Monday, November 03, 2008

Noose Tightens Around Necks of Mumbai Developers

The massive cranes around Mumbai are fast disappearing as the real estate industry goes down in to the dumps. Where one slab per month would be raised, it is now down to one in three months. Banks have become very choosy about lending to the real estate developers as investors disappear and home buyers wait for prices to drop.

It appears to be a game of who will blink first, with builders hoping for the prices to recover, and residentual apartments still costing between Rs 15,000 per square feet and Rs 21,000 per square feet in Juhu area of Mumbai, and Malad and Goregaon still commanding between Rs 9,000-15,000 per square feet.

In Mumbai, the same apartments that were on the market for the last 6 months continue to be circulated. For example, a builder demanding Rs 80 crore for a 8,000 sq ft super-built-up apartment has not been able to sell even one unit.

A few builders who have real estate purchased prior to 2004, are making optimistic noises, however most of them, for whom the interest rate is ticking, are squirming as the noose is tightening around their necks.

Some of the news in the market is of a the brother of a prominent developer from the eastern suburbs, who has branched out on his own now, is stuck after a US-based bank allegedly stopped funding his projects in Hyderbad and Chennai. Another developer with residential projects in Goregaon, Virar and Thane finds himself pushed into a corner after taking a Rs 100 crore loan from a Kutchi industrialist at hefty interest rate of over 40 percent.

One builder, who shook the property market last year after he paid a phenomenally-high price for a plot in BKC, is also believed to be now on the edge. His investors are breathing down his neck and even the nationalized bank which funded him, now wants its money back. His desperation is now evident because he has started offering brokers a 4 percent brokerage for getting clients, said sources.

In the commercial segment, the lease rental prices in BKC has come down from an average of Rs 450 a sq ft to Rs 325-Rs 350 a sq ft over the past three months, it is learnt. Developers setting up IT parks are also getting worried as they are not getting the price they were expecting, said a broker.

According to housing experts, about $4 billion has been pumped into the Indian real estate market by FIIs and venture capital funds. Another $12 to $14 billion was to flow in within the next 18 months. This will not come anymore.

Read the story here





Consider how the crisis has unfolded over the past eighteen months. The proximate cause is to be found in the housing bubble or more exactly in the excesses of the subprime mortgage market. The longer a double-digit rise in house prices lasted, the more lax the lending practices became. In the end, people could borrow 100 percent of inflated house prices with no money down. Insiders referred to subprime loans as ninja loans—no income, no job, no questions asked. - George Soros in latest book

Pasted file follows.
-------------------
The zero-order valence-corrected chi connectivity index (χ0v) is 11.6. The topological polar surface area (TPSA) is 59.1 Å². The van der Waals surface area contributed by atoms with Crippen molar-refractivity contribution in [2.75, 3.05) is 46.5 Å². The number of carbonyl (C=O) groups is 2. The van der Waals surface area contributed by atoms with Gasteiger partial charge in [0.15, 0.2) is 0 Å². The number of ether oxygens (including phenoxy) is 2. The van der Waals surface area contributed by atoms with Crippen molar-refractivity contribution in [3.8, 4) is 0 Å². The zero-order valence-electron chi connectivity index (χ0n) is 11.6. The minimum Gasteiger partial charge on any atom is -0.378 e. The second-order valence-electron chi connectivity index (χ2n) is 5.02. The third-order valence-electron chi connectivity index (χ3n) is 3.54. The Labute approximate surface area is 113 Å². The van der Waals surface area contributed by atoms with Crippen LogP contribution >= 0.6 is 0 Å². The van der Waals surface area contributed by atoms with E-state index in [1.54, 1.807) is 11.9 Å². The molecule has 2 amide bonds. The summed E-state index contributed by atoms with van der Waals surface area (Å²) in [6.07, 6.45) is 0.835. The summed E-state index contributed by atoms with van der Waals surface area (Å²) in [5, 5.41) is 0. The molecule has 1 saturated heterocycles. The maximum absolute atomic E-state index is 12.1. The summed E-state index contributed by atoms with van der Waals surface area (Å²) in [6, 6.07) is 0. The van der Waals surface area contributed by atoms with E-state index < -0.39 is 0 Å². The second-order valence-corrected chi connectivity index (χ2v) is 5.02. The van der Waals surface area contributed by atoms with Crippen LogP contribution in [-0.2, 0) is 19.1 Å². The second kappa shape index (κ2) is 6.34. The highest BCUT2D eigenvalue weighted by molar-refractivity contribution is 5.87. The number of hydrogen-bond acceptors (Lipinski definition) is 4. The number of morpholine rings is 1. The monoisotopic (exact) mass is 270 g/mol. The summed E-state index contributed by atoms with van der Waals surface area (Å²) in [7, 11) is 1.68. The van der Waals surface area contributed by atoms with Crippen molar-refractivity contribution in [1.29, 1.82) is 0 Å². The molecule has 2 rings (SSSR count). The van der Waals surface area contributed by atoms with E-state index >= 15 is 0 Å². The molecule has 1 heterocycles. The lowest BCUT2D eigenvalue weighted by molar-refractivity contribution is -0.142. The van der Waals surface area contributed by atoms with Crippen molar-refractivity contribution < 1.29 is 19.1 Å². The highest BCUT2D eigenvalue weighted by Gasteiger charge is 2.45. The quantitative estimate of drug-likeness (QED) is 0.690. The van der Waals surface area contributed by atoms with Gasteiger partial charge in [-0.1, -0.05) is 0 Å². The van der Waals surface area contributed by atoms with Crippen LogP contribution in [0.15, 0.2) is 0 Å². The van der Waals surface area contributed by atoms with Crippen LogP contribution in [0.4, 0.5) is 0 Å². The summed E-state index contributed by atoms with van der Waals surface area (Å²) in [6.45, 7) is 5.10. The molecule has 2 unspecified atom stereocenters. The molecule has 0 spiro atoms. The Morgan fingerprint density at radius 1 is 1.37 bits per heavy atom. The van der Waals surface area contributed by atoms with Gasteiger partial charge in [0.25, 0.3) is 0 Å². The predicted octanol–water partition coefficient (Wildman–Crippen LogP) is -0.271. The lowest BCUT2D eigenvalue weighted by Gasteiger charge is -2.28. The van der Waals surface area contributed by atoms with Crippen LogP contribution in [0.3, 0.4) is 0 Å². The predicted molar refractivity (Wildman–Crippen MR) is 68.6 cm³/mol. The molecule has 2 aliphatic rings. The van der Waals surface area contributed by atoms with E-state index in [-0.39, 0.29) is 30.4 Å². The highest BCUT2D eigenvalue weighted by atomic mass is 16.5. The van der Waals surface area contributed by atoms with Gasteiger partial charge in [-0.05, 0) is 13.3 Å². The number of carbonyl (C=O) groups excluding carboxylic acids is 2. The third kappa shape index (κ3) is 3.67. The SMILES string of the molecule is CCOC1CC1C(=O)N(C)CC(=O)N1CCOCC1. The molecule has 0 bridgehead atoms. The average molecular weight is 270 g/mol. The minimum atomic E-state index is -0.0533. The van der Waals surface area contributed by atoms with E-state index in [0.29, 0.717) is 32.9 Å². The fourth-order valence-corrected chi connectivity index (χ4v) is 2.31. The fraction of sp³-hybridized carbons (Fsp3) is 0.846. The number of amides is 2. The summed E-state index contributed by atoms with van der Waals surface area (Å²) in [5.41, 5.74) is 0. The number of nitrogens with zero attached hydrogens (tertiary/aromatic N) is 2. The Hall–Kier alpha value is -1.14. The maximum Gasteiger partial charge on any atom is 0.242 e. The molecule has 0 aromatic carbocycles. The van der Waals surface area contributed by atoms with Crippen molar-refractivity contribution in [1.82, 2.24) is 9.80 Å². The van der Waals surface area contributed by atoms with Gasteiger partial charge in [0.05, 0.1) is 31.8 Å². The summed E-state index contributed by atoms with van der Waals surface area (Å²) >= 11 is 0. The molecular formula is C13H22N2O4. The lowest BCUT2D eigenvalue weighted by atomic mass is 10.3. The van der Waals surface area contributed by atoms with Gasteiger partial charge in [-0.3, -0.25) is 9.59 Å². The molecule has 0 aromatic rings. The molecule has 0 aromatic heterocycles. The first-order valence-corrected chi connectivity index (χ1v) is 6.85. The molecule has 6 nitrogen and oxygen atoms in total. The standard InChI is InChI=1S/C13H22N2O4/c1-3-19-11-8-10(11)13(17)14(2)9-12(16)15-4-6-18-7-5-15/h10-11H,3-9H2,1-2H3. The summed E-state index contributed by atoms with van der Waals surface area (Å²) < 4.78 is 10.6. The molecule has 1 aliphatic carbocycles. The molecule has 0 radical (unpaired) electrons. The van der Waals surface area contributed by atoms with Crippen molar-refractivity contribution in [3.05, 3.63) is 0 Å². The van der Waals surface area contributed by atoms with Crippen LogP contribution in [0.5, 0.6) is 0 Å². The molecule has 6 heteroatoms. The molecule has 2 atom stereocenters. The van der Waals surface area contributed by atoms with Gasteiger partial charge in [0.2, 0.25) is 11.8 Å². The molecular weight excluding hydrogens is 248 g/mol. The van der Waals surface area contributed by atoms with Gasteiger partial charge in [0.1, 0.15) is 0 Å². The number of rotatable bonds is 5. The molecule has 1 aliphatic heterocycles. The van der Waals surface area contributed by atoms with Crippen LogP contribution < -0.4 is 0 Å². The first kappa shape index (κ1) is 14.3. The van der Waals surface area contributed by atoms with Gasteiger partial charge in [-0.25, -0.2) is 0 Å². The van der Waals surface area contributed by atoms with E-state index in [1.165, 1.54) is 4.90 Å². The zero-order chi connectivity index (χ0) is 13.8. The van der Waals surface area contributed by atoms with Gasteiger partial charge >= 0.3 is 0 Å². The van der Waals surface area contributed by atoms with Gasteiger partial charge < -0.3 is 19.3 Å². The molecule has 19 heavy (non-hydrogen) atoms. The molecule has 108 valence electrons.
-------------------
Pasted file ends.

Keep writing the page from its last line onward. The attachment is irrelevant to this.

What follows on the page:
everything’s going up, there’s a feelgood factor and people tell each other how much their houses are going up at dinner parties,” says Professor Mark Stephens of York University’s Centre for Housing Policy. “Then the music stops, as it always does.”

year, Japan was a more attractive market to put money in. If you look at the US, we can now get an internal rate of return of 25% there, so why would anyone want to come to India?” - a senior executive at an international financial services group, who did not wish to be named.

people told us house prices never go down on a national level, and that there had never been a default of an investment-grade-rated mortgage bond, "Mortgage experts were too caught up." - John Paulson, trader, who bet against subprime market and made $15 billion.

most puzzling are the real-estate projects of Parsvnath. Just have a look at the Pride Asia project near Chandigarh. They are asking almost US $300K-$350 K dollars for 2 bed room apartments. They have Villas in this project that costs more than US $1.5 million dollars. It is true that some people in India have that kind of money in India. However most of their wealth is black money and that can not be used to buy these properties. Obviously, these projects have been launched keeping NRIs in mind. - Sanjeev, comment from another site

Desai, aka Bani, the star of Balalji Telefilms's soap, Kasam Se, has been house hunting for over a year. She had almost closed a 2-BHK deal last year for Rs 1.5 crore in a Oberoi Constructions' building located at Andheri, Mumbai, but when she went back to confirm it, she was asked to cough up Rs 2.61 crore. Since then, she is still house hunting. - Mumbai Mirror


Your Ad Here